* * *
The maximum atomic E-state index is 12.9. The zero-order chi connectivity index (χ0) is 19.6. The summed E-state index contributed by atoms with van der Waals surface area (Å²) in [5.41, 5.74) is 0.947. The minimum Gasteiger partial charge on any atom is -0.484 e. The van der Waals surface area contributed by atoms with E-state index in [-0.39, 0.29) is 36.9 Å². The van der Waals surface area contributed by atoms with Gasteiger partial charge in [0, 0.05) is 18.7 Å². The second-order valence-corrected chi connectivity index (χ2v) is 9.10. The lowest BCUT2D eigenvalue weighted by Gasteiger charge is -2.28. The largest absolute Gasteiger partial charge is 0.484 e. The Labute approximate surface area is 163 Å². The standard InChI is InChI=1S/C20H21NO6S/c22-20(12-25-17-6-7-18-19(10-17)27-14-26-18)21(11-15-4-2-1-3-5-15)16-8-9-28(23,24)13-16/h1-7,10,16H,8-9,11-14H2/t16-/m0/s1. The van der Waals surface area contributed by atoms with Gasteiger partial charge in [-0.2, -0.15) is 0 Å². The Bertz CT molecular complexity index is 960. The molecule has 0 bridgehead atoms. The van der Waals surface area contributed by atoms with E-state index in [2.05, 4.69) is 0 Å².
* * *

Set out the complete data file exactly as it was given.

The maximum atomic E-state index is 12.9. The zero-order chi connectivity index (χ0) is 19.6. The summed E-state index contributed by atoms with van der Waals surface area (Å²) in [5.41, 5.74) is 0.947. The minimum Gasteiger partial charge on any atom is -0.484 e. The van der Waals surface area contributed by atoms with E-state index in [-0.39, 0.29) is 36.9 Å². The van der Waals surface area contributed by atoms with Gasteiger partial charge in [0, 0.05) is 18.7 Å². The second-order valence-corrected chi connectivity index (χ2v) is 9.10. The lowest BCUT2D eigenvalue weighted by Gasteiger charge is -2.28. The largest absolute Gasteiger partial charge is 0.484 e. The Labute approximate surface area is 163 Å². The standard InChI is InChI=1S/C20H21NO6S/c22-20(12-25-17-6-7-18-19(10-17)27-14-26-18)21(11-15-4-2-1-3-5-15)16-8-9-28(23,24)13-16/h1-7,10,16H,8-9,11-14H2/t16-/m0/s1. The van der Waals surface area contributed by atoms with Gasteiger partial charge in [-0.2, -0.15) is 0 Å². The Bertz CT molecular complexity index is 960. The molecule has 0 bridgehead atoms. The van der Waals surface area contributed by atoms with E-state index in [2.05, 4.69) is 0 Å².